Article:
Though you can become a registered nurse with an associate degree in nursing (ADN), a bachelor of science in nursing (BSN) can help your career in many ways. This baccalaureate nursing degree can:
- Make you a more desirable candidate to hospitals, clinics, and other medical institutions
- Qualify you to command a higher salary
- Give you greater depth of knowledge, enabling you to perform your work with more confidence and skill
- Help you progress in a particular nursing specialization
- Prepare you to further your education as an advanced practice nurse
What can you do with a BSN? A whole lot more than you can do without it!
Types of Nursing Careers and Specializations
Nurses with BSNs and MSNs (master of science in nursing) can specialize in their area of interest. With these degrees, you can go beyond serving as a registered nurse in a hospital or clinic and pursue a track toward one of these gratifying roles:
- Neonatal nurse
- Pediatric nurse
- Critical care nurse
- Psychiatric nurse
- Pain management nurse
- Nurse educator
- Nurse midwife
- Oncology nurse
- Nurse anesthetist
- Geriatric nurse
- Nursing administrator
- Hospice nurse
Is a BSN Required for Nursing?
The United States has a shortage of nurses, but the demand for nursing quality has not gone down—in fact, the opposite is true. A BSN, though it’s not always required, is becoming more and more important to employers—with good reason.
Healthcare continues to become more specialized and complex, and the healthcare needs of our nation are changing. The more educated and capable nurses are, the better the outcomes for patients and the institutions delivering their care.
A study reported in The Joint Commission Journal of Quality and Patient Safety found that nurses with BSNs reported being significantly better prepared than those with associate degrees in 12 out of 16 areas related to quality and safety.
It’s no surprise that more education provides better qualifications, and that a BSN represents a demonstrable advantage.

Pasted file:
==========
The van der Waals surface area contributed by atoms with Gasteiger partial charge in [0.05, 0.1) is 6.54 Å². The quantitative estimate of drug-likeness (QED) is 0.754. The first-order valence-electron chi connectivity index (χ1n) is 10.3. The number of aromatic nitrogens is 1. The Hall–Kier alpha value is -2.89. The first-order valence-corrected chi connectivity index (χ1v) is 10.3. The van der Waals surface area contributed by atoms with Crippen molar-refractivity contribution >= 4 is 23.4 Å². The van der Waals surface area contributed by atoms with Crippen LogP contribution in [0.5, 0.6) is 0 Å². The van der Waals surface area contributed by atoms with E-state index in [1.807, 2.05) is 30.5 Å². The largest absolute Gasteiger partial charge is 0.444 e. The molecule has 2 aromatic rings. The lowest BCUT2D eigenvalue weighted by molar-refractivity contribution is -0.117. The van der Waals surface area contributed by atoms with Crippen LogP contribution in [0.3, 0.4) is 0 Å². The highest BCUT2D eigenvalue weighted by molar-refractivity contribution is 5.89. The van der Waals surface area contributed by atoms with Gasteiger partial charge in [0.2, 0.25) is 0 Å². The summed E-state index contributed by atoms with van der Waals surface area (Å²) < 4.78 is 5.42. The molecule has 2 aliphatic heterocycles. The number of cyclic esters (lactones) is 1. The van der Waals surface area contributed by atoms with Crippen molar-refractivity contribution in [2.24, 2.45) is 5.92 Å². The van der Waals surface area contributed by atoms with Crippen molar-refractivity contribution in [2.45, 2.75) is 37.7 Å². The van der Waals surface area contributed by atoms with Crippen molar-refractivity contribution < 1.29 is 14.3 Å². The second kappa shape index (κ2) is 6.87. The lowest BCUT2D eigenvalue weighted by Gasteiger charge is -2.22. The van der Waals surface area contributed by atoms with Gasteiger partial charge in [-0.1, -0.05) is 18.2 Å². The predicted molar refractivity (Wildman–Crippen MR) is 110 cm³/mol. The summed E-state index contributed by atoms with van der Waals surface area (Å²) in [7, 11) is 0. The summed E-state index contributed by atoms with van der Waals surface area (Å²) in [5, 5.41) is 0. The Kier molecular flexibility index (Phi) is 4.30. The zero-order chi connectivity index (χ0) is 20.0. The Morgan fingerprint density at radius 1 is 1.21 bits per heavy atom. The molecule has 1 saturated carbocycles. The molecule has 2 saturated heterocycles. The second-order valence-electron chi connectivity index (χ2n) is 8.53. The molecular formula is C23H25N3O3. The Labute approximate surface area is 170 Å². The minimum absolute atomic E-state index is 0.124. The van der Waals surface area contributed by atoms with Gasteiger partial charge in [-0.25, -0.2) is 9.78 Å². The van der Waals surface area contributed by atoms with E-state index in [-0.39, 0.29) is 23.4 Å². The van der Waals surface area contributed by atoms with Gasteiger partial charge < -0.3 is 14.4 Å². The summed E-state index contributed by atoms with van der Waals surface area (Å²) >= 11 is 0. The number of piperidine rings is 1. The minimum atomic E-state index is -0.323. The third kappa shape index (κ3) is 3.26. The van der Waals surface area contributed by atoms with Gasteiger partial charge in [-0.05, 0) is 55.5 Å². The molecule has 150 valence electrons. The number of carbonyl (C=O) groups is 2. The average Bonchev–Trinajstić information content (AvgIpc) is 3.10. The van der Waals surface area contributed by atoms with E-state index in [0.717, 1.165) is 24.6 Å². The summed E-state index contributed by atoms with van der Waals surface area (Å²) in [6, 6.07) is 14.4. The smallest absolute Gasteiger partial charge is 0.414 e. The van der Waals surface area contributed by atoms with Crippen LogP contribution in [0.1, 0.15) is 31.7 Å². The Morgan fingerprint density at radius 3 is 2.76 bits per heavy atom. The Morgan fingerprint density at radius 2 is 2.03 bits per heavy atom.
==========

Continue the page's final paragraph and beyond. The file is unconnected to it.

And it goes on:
More Than Half of US Registered Nurses Have a BSN
More and more aspiring nurses are opting for BSN careers.
- Nationwide, the percentage of registered nurses who hold a bachelor of science in nursing or above is at an all-time high of about 56%, up from about 49% in 2010.
- In Michigan, more than 50% of registered nurses now hold bachelor’s degrees, which has increased by more than 5% in the past decade.
“BSN in 10” Laws
In 2017, New York State enacted a “BSN in 10” law. It requires registered nurses graduating from associate degree or diploma nursing programs to obtain a bachelor of science in nursing degree within 10 years of their licensure.
Rhode Island and New Jersey have worked to pass “BSN in 10” laws as well, and other states likely will, too, in an effort to raise the quality of their nursing workforce overall.
How Long Does It Take to Earn a BSN?
Typically, a bachelor of science in nursing takes four years to complete. But if you’ve already earned a bachelor’s degree, it’s possible to earn your BSN in as little as two years in an accelerated program.
Whichever route you take, you can feel confident that plenty of BSN jobs will be awaiting you when you finish your degree.
Rosseter, R. (2019, April). The Impact of Education on Nursing Practice. The American Association of Colleges of Nursing. https://www.aacnnursing.org/News-Information/Fact-Sheets/Impact-of-Education
The College for the People. (2018, October 25). Will a BSN Degree Be Mandatory for RNs? Find Out All the Nurses Qualifications, Laws & Requirements by State. Nightingale College. https://nightingale.edu/blog/rn-bsn-requirements-by-state/